Bard Music Festival Presents
Program Nine: Sustaining the Beautiful: Art during and after the Catastrophe7 pm Preconcert Talk
8 pm Orchestral Performance
Erich Wolfgang Korngold (1897–1957)
Symphony in F-sharp Major, Op. 40 (1949–52)
The Passover Psalm, Op. 30 (1941)
Paul Hindemith (1895–1963)
Symphonia Serena (1946)
Richard Strauss (1864–1949)
Four Last Songs (1948)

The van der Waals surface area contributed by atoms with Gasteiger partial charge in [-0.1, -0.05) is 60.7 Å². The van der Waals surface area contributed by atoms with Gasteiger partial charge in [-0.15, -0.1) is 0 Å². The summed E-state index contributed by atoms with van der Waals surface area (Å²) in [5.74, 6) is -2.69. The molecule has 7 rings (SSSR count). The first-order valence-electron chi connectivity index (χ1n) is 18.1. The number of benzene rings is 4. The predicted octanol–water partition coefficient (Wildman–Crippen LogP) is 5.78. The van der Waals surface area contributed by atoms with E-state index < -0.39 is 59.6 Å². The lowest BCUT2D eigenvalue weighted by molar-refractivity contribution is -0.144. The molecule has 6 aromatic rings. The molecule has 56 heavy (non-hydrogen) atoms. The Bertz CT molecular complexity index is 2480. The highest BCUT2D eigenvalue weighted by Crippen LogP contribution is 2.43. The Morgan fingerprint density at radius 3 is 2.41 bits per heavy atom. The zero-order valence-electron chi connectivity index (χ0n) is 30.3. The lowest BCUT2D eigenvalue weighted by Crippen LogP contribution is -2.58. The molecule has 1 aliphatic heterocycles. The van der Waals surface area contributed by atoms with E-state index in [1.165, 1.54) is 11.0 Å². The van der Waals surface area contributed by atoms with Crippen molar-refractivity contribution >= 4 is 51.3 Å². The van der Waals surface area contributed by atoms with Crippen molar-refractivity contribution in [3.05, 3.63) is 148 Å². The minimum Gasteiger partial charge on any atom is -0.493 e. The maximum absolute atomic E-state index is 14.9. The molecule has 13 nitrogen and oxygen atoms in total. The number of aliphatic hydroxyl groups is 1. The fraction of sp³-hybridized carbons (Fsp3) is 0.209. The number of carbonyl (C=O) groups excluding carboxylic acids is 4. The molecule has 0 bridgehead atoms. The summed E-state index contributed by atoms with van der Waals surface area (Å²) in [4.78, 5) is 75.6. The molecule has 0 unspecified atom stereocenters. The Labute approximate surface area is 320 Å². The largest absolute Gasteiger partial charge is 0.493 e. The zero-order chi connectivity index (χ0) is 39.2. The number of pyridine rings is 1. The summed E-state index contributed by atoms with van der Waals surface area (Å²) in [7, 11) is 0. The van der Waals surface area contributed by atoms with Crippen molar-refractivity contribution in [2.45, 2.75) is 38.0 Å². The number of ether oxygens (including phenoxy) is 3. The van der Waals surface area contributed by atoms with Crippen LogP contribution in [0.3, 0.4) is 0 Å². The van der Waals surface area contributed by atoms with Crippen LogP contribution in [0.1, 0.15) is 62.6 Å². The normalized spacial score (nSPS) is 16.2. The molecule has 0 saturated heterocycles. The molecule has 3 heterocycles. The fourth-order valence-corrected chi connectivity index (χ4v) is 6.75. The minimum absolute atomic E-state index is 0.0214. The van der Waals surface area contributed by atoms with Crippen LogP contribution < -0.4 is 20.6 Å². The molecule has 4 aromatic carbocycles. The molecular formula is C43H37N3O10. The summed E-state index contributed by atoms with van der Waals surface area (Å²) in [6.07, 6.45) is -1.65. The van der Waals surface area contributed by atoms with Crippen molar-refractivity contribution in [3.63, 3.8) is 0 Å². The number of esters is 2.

Composed for Rabbi Jacob Sonderling, who also commissioned works from Schoenberg and other Jewish immigrants, the choral Passover Psalm represents a rarity in Korngold’s oeuvre, both as a religious composition and as a large-scale concert work written during the war. Once peace was restored, however, he composed the Symphony in F-sharp that opens the American Symphony Orchestra’s second concert, Program Nine. Dedicated to the memory of Franklin D. Roosevelt, in gratitude to the nation that gave his family refuge, Korngold’s sole symphony is one of the most demanding orchestral works in the repertoire, and only received its live concert premiere some 15 years after his death. Yet, as Greek maestro Dimitri Mitropoulos recognized, it is “an important work of original thematic substance, of a rare emotional power in a masterly symphonic form.” Other composers shared Korngold’s compulsion to write ambitious art music immediately after the war. Paul Hindemith combined wry humor with intensely chromatic counterpoint in his Symphonia Serena, while the Four Last Songs for soprano and orchestra crowned the creative flowering of Richard Strauss’s final years.
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